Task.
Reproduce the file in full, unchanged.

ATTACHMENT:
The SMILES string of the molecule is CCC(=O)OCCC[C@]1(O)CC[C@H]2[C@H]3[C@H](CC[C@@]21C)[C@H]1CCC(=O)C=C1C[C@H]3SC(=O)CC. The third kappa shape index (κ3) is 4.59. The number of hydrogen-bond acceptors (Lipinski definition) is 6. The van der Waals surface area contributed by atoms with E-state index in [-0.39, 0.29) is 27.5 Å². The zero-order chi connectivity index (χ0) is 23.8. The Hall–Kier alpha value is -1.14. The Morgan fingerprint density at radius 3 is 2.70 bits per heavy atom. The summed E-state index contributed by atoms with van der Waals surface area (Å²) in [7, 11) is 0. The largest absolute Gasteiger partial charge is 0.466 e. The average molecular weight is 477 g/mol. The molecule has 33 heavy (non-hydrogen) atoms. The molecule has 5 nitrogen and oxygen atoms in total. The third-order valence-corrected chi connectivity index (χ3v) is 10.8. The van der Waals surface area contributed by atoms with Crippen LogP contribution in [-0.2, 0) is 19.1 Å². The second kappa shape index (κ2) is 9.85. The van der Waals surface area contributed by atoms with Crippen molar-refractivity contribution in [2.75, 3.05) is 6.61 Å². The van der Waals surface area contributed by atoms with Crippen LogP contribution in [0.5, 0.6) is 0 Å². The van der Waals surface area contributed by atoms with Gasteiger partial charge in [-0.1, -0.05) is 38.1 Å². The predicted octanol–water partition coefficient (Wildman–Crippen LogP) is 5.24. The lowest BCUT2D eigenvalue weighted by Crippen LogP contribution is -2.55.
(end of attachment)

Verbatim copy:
The SMILES string of the molecule is CCC(=O)OCCC[C@]1(O)CC[C@H]2[C@H]3[C@H](CC[C@@]21C)[C@H]1CCC(=O)C=C1C[C@H]3SC(=O)CC. The third kappa shape index (κ3) is 4.59. The number of hydrogen-bond acceptors (Lipinski definition) is 6. The van der Waals surface area contributed by atoms with E-state index in [-0.39, 0.29) is 27.5 Å². The zero-order chi connectivity index (χ0) is 23.8. The Hall–Kier alpha value is -1.14. The Morgan fingerprint density at radius 3 is 2.70 bits per heavy atom. The summed E-state index contributed by atoms with van der Waals surface area (Å²) in [7, 11) is 0. The largest absolute Gasteiger partial charge is 0.466 e. The average molecular weight is 477 g/mol. The molecule has 33 heavy (non-hydrogen) atoms. The molecule has 5 nitrogen and oxygen atoms in total. The third-order valence-corrected chi connectivity index (χ3v) is 10.8. The van der Waals surface area contributed by atoms with Crippen LogP contribution in [-0.2, 0) is 19.1 Å². The second kappa shape index (κ2) is 9.85. The van der Waals surface area contributed by atoms with Crippen molar-refractivity contribution in [2.75, 3.05) is 6.61 Å². The van der Waals surface area contributed by atoms with Crippen LogP contribution in [0.5, 0.6) is 0 Å². The van der Waals surface area contributed by atoms with Gasteiger partial charge in [-0.1, -0.05) is 38.1 Å². The predicted octanol–water partition coefficient (Wildman–Crippen LogP) is 5.24. The lowest BCUT2D eigenvalue weighted by Crippen LogP contribution is -2.55.